The concept of the Smart City is driven by data. By sensing and connecting and analyzing every element of city life, new insights can be derived that automate processes, improve the life quality for citizens and help elected leaders make better decisions. It’s a compelling vision but implementation is not so simple. Here we look at the example of traffic analytics.

Edge_processing

The economics of data
Generally speaking, citizen and business taxes pay for everything in a city, and there are a lot of important services to pay for. So any technology investment, no matter how transformative, must also deliver cost efficiencies for tax payers.

When it comes to smart city projects, most people think of the one-off cost of sensors and network equipment.  But it is the unseen recurring costs of moving huge amounts of raw data into the big data platform, and the ongoing system integration costs of combining, analyzing and visualizing massive amounts of diverse data that are the real cost culprits. The good news is that a flexible approach to when and where to process and transport data can make a big difference.

Take the example of streetlight-mounted cameras for analyzing traffic flow:

  • Raw data: the cameras produce a constant stream of video data that demand a high bandwidth (and high cost) connection to the cloud.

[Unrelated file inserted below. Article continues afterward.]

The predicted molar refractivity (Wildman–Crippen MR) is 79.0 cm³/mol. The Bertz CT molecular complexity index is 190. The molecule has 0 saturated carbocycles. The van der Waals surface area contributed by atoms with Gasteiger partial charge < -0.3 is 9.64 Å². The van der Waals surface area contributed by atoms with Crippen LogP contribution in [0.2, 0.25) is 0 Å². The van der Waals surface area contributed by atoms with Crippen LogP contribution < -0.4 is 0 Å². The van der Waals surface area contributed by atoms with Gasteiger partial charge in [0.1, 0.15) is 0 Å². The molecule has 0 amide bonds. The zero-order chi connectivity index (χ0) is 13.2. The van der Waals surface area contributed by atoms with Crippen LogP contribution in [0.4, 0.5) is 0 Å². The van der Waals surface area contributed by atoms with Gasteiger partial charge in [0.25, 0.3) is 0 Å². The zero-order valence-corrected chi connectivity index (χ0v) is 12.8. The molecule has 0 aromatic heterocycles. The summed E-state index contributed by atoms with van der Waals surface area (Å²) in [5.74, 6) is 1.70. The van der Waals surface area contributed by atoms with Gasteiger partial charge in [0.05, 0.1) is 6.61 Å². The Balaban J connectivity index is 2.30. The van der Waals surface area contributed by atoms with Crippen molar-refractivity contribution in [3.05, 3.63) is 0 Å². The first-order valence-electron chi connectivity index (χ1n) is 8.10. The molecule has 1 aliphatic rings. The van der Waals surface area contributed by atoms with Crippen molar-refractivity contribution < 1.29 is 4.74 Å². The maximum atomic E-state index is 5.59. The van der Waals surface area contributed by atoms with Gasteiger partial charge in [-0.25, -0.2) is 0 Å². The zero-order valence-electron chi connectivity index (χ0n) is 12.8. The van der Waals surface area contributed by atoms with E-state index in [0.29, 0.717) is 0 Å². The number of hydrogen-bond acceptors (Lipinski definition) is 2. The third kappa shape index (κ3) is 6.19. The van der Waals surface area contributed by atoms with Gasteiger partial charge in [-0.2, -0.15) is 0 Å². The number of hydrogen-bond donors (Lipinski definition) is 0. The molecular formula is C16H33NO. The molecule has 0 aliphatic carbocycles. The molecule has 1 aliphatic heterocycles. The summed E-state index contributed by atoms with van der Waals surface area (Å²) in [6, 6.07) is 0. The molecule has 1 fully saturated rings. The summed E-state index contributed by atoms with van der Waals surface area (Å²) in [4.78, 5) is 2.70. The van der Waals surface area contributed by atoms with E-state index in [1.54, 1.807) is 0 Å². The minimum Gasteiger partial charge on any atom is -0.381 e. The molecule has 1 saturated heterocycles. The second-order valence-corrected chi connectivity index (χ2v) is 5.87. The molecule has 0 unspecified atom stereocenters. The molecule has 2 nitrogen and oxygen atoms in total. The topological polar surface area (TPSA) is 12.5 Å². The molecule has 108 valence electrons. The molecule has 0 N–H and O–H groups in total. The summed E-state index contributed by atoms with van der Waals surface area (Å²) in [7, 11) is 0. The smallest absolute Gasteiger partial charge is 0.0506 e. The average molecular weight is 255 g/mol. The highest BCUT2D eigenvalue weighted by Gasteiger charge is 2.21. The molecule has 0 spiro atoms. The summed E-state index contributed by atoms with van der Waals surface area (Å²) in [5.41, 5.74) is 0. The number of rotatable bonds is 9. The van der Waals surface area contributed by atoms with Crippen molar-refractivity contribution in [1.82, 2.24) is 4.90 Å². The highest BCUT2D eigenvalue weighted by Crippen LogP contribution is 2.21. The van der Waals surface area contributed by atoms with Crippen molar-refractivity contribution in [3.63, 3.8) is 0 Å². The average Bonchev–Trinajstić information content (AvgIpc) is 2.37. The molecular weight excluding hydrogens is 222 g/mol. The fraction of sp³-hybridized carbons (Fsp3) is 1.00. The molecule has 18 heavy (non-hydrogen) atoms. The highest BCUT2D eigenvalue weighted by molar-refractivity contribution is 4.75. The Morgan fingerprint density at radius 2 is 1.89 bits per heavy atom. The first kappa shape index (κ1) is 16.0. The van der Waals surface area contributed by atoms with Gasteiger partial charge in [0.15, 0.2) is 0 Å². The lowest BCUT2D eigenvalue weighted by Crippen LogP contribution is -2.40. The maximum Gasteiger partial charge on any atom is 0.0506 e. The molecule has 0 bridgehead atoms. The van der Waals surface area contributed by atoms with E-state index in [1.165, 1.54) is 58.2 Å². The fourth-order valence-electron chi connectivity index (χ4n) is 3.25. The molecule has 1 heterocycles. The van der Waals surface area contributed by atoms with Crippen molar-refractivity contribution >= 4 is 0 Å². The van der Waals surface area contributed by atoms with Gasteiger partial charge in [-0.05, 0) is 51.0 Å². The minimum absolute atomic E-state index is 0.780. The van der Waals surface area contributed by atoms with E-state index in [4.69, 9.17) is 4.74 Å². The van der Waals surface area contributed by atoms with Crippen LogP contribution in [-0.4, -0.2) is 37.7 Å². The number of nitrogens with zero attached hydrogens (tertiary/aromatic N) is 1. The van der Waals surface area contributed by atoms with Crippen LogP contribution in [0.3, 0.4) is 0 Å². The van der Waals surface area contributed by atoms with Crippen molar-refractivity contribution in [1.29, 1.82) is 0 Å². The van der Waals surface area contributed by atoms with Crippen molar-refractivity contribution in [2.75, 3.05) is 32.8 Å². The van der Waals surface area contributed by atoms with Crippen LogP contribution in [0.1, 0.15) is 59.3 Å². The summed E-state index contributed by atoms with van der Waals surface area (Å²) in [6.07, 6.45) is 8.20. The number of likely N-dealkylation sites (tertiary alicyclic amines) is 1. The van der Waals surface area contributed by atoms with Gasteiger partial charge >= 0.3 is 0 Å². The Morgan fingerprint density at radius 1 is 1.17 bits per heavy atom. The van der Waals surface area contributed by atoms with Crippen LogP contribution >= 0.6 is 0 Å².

• Small data: by placing processing power with the camera (known as edge-processing), software can extract the useful data from the mass of raw video. Traffic count per lane, the mix of different types of vehicles are two examples.  This distilled “small data” is simple and affordable to transmit to the cloud.  Streetlight management systems can use the traffic count information to adaptively dim and brighten lights according to weight traffic. Another benefit is that all vehicle and personal identifiable data is discarded.
  • Big data: the big data platform can add value to the small data by combining it with information from many other sources. The cost of integrating those sources is proportional to the amount of data and how it is structured.  By only supplying small amounts of distilled data, these costs can be dramatically reduced.

Existing systems reflect the way cities are organized
Typically, there are two main layers.  First, there are departments with specialist expertise in a particular function – such as street lighting.  This is where day-to-day operational decisions are made and where established expert systems not only monitor but also take action, often automated actions.

Overseeing these departments is the municipal executive leadership.  This is where big data analytics platforms tend be deployed.  By painstakingly combining data from multiple departmental systems and direct sensor feeds, trends can be identified and dashboards can connect leaders with what’s really happening on the ground.

But this 2-layer organizational arrangement, which is remarkably similar all over the world, makes it very difficult to impose a one-size-fits-all big data platform that does more than monitor and analyze, because it doesn’t tend to be operated by the departments with expert domain knowledge.